LONDON (AP) — The chief executive of Barclays says the bank submitted false data on borrowing costs during the credit crisis in 2007 and 2008 to protect its reputation from suspicions that it was in trouble, a decision he says was wrong.
Bob Diamond set out a partial defense of the bank's behavior in a letter to Britain's House of Commons Treasury Committee, which released it on Friday.
U.S. and British agencies on Wednesday imposed fines totaling $453 million on Barclays for submitting false data used in setting the London interbank offer rate (LIBOR), a key market index, between 2005 and 2009. Individual employees could still face criminal prosecution in the United States.
Barclays is one of several global banks that regularly submit a report on what they think short-term interest rates will be. The British Bankers' Association uses those reports to establish the LIBOR rates, which are used to price trillions of dollars in loans and mortgages worldwide.
Barclays deliberately set its reports for those rates low during the credit crisis, Diamond wrote, because if the real numbers were higher than those reported by other banks, it would appear that Barclays was in trouble and was compelled to pay more to borrow.
"Even taking account of the abnormal market conditions at the height of the financial crisis, and that the motivation was to protect the bank, not to influence the ultimate rate, I accept that the decision to lower submissions was wrong," Diamond wrote.
He did not say who in the bank ultimately authorized the false reports.
Committee chairman Andrew Tyrie said Diamond will be summoned to explain what happened, and Diamond wrote that "I welcome the opportunity."
Shares in Barclays were fractionally higher at midday, following Thursday's 15.5 percent drop.
Diamond was head of Barclays Capital, the investment banking unit, in 2007 and 2008 and John Varley was the chief executive.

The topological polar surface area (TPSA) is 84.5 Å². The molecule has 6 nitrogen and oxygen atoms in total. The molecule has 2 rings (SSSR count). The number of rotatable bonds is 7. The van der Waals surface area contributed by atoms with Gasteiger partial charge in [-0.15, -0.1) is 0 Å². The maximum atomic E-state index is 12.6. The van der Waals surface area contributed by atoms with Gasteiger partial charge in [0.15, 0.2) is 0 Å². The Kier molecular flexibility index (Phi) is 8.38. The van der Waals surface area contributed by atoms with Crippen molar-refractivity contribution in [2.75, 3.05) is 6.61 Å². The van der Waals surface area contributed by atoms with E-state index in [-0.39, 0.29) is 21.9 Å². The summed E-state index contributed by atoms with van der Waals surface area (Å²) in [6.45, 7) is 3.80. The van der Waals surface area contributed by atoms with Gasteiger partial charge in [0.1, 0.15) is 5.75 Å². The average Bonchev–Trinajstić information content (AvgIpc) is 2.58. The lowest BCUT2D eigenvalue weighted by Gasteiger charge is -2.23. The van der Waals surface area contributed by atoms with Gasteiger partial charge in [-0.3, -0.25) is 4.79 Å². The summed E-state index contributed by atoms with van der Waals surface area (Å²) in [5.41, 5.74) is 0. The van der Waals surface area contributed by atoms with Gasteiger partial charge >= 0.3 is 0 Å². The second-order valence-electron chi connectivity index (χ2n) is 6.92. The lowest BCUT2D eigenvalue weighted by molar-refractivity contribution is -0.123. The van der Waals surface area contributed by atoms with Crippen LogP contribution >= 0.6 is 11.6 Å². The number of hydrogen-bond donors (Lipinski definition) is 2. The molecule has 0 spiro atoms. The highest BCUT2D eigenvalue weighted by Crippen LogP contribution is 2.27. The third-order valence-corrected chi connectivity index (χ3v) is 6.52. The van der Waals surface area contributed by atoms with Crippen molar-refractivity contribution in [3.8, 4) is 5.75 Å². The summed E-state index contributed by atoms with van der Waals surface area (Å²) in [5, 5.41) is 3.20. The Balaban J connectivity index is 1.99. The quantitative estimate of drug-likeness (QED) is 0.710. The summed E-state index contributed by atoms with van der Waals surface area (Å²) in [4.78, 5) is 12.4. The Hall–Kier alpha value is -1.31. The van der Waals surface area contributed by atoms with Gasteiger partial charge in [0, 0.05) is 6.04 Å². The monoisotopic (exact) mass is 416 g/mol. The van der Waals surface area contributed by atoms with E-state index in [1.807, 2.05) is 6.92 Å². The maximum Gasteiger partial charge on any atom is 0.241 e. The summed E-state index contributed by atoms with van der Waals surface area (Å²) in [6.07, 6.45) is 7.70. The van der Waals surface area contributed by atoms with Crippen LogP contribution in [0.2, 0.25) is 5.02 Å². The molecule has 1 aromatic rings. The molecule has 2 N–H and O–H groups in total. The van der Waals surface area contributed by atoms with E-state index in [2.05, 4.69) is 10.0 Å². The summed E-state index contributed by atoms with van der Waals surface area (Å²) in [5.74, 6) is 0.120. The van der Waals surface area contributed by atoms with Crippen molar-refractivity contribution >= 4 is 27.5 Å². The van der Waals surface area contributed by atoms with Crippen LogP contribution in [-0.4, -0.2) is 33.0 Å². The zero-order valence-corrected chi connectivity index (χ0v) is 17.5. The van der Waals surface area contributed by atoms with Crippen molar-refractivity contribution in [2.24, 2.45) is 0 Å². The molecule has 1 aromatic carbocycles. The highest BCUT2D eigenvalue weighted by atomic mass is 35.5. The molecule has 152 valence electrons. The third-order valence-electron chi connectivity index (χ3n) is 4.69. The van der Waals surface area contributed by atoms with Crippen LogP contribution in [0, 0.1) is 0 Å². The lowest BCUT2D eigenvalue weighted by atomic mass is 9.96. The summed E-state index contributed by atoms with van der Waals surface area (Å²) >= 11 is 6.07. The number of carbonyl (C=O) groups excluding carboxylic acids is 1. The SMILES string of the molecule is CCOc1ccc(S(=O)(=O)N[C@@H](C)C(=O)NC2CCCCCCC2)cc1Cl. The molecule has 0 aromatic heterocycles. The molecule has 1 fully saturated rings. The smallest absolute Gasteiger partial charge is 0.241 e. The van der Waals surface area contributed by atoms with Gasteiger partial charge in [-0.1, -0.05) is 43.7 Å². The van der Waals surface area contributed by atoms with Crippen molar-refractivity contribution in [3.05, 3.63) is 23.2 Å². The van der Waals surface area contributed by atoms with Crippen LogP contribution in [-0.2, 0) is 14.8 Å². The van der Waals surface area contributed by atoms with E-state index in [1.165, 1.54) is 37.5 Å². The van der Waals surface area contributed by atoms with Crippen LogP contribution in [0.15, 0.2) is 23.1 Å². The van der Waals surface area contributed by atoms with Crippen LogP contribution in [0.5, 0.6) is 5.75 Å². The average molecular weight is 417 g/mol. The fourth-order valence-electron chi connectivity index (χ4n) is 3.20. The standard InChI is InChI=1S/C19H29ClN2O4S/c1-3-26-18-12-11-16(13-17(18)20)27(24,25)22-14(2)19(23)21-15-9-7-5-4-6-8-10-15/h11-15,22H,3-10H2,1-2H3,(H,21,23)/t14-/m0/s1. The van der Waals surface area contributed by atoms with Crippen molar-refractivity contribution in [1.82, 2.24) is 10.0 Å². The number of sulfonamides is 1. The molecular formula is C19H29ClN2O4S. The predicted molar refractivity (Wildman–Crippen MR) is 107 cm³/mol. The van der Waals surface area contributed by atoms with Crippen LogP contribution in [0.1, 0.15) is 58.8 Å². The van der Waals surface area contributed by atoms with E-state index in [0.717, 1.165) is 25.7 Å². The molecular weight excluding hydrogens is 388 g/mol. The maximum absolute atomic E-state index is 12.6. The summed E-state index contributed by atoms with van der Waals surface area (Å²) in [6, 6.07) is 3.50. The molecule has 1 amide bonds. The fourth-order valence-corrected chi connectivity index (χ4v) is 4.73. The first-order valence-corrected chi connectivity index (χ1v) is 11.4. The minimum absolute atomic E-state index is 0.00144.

In other cases of misreporting, Diamond blamed these on employees on trading desks who "were operating purely for their own benefit." Only the immediate desk supervisors would have been aware, he said.
Diamond said the bank was reviewing the conduct of all the employees involved. Sanctions could include clawing back or withholding bonuses, up to dismissal, he said.
In an editorial, the Financial Times on Friday said Diamond would step down immediately "if he had an ounce of shame."
"He may not have been the top boss at the time but as the bank's dominant executive he was clearly responsible for its hard-driving culture," the Financial Times said.
In its report released Wednesday, the Financial Services Authority, the British regulator, drew a distinction between traders pursuing their own interest and the bank's efforts to protect its reputation.
The FSA quoted one unidentified Barclays employee who submitted data for the LIBOR as saying in 2007 that he was worried that Barclays and other banks were contributing "patently false rates." The FSA report said that the issue was raised with senior management, but it did not identify individuals.
The FSA noted that banks' submissions for the LIBOR are not averages of actual transactions but "require contributing banks to exercise their subjective judgment in evaluating the rates at which money may be available in the interbank market."
Mervyn King, the governor of the Bank of England, said Friday that the LIBOR should move to a system based on actual transactions, though he said difficult issues would have to be resolved. "I think it is very important that people don't expect too much from regulation," King said.
"Regulation can't stop bad behavior. The best way to deal with the problems we have seen is to change the structure of the industry to insure they face the right incentives."
He reiterated his longstanding support for separating retail banking from riskier investment banking, which the government has pledged to do.